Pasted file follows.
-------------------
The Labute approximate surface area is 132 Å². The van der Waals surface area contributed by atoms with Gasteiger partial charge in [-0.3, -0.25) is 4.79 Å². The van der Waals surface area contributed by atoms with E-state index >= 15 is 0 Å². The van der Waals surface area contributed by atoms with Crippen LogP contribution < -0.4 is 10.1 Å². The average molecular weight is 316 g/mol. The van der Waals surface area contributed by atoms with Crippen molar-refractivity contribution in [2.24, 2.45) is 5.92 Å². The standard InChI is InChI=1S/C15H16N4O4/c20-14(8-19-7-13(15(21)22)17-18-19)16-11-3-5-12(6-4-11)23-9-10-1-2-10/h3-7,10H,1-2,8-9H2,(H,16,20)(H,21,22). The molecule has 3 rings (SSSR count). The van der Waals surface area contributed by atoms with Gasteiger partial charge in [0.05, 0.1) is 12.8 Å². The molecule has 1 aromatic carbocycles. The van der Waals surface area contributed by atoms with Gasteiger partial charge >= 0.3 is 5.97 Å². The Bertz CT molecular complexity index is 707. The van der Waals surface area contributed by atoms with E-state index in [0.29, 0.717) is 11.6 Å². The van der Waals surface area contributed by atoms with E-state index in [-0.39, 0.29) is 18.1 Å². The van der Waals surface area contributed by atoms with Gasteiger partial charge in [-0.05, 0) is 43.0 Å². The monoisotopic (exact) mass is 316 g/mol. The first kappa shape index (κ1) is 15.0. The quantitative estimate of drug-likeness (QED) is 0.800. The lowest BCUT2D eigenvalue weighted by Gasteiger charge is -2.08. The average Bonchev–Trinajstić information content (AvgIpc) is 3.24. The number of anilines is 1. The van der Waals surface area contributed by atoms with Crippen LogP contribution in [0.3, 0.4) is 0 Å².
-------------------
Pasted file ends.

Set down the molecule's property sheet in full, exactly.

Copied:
The Labute approximate surface area is 132 Å². The van der Waals surface area contributed by atoms with Gasteiger partial charge in [-0.3, -0.25) is 4.79 Å². The van der Waals surface area contributed by atoms with E-state index >= 15 is 0 Å². The van der Waals surface area contributed by atoms with Crippen LogP contribution < -0.4 is 10.1 Å². The average molecular weight is 316 g/mol. The van der Waals surface area contributed by atoms with Crippen molar-refractivity contribution in [2.24, 2.45) is 5.92 Å². The standard InChI is InChI=1S/C15H16N4O4/c20-14(8-19-7-13(15(21)22)17-18-19)16-11-3-5-12(6-4-11)23-9-10-1-2-10/h3-7,10H,1-2,8-9H2,(H,16,20)(H,21,22). The molecule has 3 rings (SSSR count). The van der Waals surface area contributed by atoms with Gasteiger partial charge in [0.05, 0.1) is 12.8 Å². The molecule has 1 aromatic carbocycles. The van der Waals surface area contributed by atoms with Gasteiger partial charge >= 0.3 is 5.97 Å². The Bertz CT molecular complexity index is 707. The van der Waals surface area contributed by atoms with E-state index in [0.29, 0.717) is 11.6 Å². The van der Waals surface area contributed by atoms with E-state index in [-0.39, 0.29) is 18.1 Å². The van der Waals surface area contributed by atoms with Gasteiger partial charge in [-0.05, 0) is 43.0 Å². The monoisotopic (exact) mass is 316 g/mol. The first kappa shape index (κ1) is 15.0. The quantitative estimate of drug-likeness (QED) is 0.800. The lowest BCUT2D eigenvalue weighted by Gasteiger charge is -2.08. The average Bonchev–Trinajstić information content (AvgIpc) is 3.24. The number of anilines is 1. The van der Waals surface area contributed by atoms with Crippen LogP contribution in [0.3, 0.4) is 0 Å².